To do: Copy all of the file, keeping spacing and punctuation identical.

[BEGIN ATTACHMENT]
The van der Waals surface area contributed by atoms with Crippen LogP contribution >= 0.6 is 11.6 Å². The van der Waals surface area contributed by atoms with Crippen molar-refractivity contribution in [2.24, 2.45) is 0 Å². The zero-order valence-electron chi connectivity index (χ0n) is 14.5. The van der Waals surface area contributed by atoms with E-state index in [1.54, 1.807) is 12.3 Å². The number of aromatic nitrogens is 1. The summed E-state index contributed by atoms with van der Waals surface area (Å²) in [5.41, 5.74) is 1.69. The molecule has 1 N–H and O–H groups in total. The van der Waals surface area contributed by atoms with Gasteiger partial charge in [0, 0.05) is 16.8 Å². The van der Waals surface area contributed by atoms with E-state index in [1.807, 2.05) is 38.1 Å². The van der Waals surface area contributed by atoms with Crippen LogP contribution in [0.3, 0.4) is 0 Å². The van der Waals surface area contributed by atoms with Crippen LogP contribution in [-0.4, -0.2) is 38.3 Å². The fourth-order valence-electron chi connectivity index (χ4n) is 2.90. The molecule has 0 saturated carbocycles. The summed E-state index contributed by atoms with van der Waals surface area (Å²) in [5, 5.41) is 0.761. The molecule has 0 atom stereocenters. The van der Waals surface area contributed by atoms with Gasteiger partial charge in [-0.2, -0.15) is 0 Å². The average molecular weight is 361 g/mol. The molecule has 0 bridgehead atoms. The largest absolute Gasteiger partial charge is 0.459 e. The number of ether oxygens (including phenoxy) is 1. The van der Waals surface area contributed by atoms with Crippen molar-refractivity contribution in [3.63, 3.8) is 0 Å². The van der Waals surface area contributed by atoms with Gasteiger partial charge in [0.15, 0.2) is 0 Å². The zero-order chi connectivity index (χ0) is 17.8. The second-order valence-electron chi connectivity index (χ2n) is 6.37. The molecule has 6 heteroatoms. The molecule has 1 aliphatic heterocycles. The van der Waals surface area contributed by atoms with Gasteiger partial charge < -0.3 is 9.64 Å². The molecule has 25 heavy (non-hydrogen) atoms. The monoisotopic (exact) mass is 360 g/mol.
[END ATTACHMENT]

The van der Waals surface area contributed by atoms with Crippen LogP contribution >= 0.6 is 11.6 Å². The van der Waals surface area contributed by atoms with Crippen molar-refractivity contribution in [2.24, 2.45) is 0 Å². The zero-order valence-electron chi connectivity index (χ0n) is 14.5. The van der Waals surface area contributed by atoms with E-state index in [1.54, 1.807) is 12.3 Å². The number of aromatic nitrogens is 1. The summed E-state index contributed by atoms with van der Waals surface area (Å²) in [5.41, 5.74) is 1.69. The molecule has 1 N–H and O–H groups in total. The van der Waals surface area contributed by atoms with Gasteiger partial charge in [0, 0.05) is 16.8 Å². The van der Waals surface area contributed by atoms with E-state index in [1.807, 2.05) is 38.1 Å². The van der Waals surface area contributed by atoms with Crippen LogP contribution in [0.3, 0.4) is 0 Å². The van der Waals surface area contributed by atoms with Crippen LogP contribution in [-0.4, -0.2) is 38.3 Å². The fourth-order valence-electron chi connectivity index (χ4n) is 2.90. The molecule has 0 saturated carbocycles. The summed E-state index contributed by atoms with van der Waals surface area (Å²) in [5, 5.41) is 0.761. The molecule has 0 atom stereocenters. The van der Waals surface area contributed by atoms with Gasteiger partial charge in [-0.2, -0.15) is 0 Å². The average molecular weight is 361 g/mol. The molecule has 0 bridgehead atoms. The largest absolute Gasteiger partial charge is 0.459 e. The number of ether oxygens (including phenoxy) is 1. The van der Waals surface area contributed by atoms with Crippen molar-refractivity contribution in [3.63, 3.8) is 0 Å². The van der Waals surface area contributed by atoms with Gasteiger partial charge in [0.15, 0.2) is 0 Å². The zero-order chi connectivity index (χ0) is 17.8. The second-order valence-electron chi connectivity index (χ2n) is 6.37. The molecule has 6 heteroatoms. The molecule has 1 aliphatic heterocycles. The van der Waals surface area contributed by atoms with Gasteiger partial charge < -0.3 is 9.64 Å². The molecule has 25 heavy (non-hydrogen) atoms. The monoisotopic (exact) mass is 360 g/mol.